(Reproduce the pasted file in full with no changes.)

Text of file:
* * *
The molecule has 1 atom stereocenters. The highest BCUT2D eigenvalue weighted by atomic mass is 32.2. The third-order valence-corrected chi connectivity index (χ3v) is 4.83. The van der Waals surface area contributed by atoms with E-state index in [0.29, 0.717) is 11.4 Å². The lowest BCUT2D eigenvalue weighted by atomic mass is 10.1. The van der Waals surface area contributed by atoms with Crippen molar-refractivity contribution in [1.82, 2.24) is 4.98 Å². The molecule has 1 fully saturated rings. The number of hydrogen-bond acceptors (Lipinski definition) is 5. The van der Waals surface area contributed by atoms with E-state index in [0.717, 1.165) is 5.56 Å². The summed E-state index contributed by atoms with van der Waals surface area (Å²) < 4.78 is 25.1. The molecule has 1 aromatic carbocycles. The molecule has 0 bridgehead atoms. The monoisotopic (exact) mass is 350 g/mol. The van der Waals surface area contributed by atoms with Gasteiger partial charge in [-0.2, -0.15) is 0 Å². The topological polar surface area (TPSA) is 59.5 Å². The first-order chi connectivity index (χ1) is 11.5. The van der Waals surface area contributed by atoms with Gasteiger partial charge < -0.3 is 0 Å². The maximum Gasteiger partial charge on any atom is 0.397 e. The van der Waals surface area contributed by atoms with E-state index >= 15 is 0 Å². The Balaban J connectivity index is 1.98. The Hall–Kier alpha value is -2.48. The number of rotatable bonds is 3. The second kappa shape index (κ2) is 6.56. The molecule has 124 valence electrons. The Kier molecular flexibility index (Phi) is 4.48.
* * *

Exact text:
The molecule has 1 atom stereocenters. The highest BCUT2D eigenvalue weighted by atomic mass is 32.2. The third-order valence-corrected chi connectivity index (χ3v) is 4.83. The van der Waals surface area contributed by atoms with E-state index in [0.29, 0.717) is 11.4 Å². The lowest BCUT2D eigenvalue weighted by atomic mass is 10.1. The van der Waals surface area contributed by atoms with Crippen molar-refractivity contribution in [1.82, 2.24) is 4.98 Å². The molecule has 1 fully saturated rings. The number of hydrogen-bond acceptors (Lipinski definition) is 5. The van der Waals surface area contributed by atoms with E-state index in [0.717, 1.165) is 5.56 Å². The summed E-state index contributed by atoms with van der Waals surface area (Å²) < 4.78 is 25.1. The molecule has 1 aromatic carbocycles. The molecule has 0 bridgehead atoms. The monoisotopic (exact) mass is 350 g/mol. The van der Waals surface area contributed by atoms with Gasteiger partial charge in [-0.2, -0.15) is 0 Å². The topological polar surface area (TPSA) is 59.5 Å². The first-order chi connectivity index (χ1) is 11.5. The van der Waals surface area contributed by atoms with Gasteiger partial charge < -0.3 is 0 Å². The maximum Gasteiger partial charge on any atom is 0.397 e. The van der Waals surface area contributed by atoms with E-state index >= 15 is 0 Å². The Balaban J connectivity index is 1.98. The Hall–Kier alpha value is -2.48. The number of rotatable bonds is 3. The second kappa shape index (κ2) is 6.56. The molecule has 124 valence electrons. The Kier molecular flexibility index (Phi) is 4.48.